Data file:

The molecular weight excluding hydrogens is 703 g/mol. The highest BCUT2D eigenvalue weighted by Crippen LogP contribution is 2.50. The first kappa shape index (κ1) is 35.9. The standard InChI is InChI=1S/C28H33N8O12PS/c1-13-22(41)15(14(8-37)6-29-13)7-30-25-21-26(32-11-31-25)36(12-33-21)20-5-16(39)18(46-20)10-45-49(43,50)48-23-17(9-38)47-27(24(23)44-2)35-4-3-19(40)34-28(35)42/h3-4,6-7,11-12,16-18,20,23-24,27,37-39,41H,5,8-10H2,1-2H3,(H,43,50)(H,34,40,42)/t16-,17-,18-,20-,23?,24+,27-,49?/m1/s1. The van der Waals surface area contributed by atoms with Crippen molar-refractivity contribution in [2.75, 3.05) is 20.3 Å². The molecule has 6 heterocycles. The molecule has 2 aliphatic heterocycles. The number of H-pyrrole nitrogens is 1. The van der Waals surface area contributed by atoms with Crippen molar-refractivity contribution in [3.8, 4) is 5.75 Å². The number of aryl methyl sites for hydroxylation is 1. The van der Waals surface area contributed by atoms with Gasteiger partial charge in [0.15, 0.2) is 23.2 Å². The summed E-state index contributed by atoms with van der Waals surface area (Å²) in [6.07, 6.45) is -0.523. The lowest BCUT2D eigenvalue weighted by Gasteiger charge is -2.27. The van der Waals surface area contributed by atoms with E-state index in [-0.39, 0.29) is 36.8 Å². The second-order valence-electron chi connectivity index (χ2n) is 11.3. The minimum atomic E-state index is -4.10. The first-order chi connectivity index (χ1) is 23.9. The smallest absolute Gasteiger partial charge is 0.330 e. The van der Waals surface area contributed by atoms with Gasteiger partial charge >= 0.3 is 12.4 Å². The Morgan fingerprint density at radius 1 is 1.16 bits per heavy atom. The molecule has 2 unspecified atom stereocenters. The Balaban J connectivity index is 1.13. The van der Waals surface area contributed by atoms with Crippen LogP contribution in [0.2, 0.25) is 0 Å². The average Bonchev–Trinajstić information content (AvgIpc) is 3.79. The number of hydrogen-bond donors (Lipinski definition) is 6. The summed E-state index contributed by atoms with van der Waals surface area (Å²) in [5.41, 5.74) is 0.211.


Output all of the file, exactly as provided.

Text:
The molecular weight excluding hydrogens is 703 g/mol. The highest BCUT2D eigenvalue weighted by Crippen LogP contribution is 2.50. The first kappa shape index (κ1) is 35.9. The standard InChI is InChI=1S/C28H33N8O12PS/c1-13-22(41)15(14(8-37)6-29-13)7-30-25-21-26(32-11-31-25)36(12-33-21)20-5-16(39)18(46-20)10-45-49(43,50)48-23-17(9-38)47-27(24(23)44-2)35-4-3-19(40)34-28(35)42/h3-4,6-7,11-12,16-18,20,23-24,27,37-39,41H,5,8-10H2,1-2H3,(H,43,50)(H,34,40,42)/t16-,17-,18-,20-,23?,24+,27-,49?/m1/s1. The van der Waals surface area contributed by atoms with Crippen molar-refractivity contribution in [2.75, 3.05) is 20.3 Å². The molecule has 6 heterocycles. The molecule has 2 aliphatic heterocycles. The number of H-pyrrole nitrogens is 1. The van der Waals surface area contributed by atoms with Crippen molar-refractivity contribution in [3.8, 4) is 5.75 Å². The number of aryl methyl sites for hydroxylation is 1. The van der Waals surface area contributed by atoms with Gasteiger partial charge in [0.15, 0.2) is 23.2 Å². The summed E-state index contributed by atoms with van der Waals surface area (Å²) in [6.07, 6.45) is -0.523. The lowest BCUT2D eigenvalue weighted by Gasteiger charge is -2.27. The van der Waals surface area contributed by atoms with E-state index in [-0.39, 0.29) is 36.8 Å². The second-order valence-electron chi connectivity index (χ2n) is 11.3. The minimum atomic E-state index is -4.10. The first-order chi connectivity index (χ1) is 23.9. The smallest absolute Gasteiger partial charge is 0.330 e. The van der Waals surface area contributed by atoms with Gasteiger partial charge >= 0.3 is 12.4 Å². The Morgan fingerprint density at radius 1 is 1.16 bits per heavy atom. The molecule has 2 unspecified atom stereocenters. The Balaban J connectivity index is 1.13. The van der Waals surface area contributed by atoms with Crippen LogP contribution in [0.2, 0.25) is 0 Å². The average Bonchev–Trinajstić information content (AvgIpc) is 3.79. The number of hydrogen-bond donors (Lipinski definition) is 6. The summed E-state index contributed by atoms with van der Waals surface area (Å²) in [5.41, 5.74) is 0.211.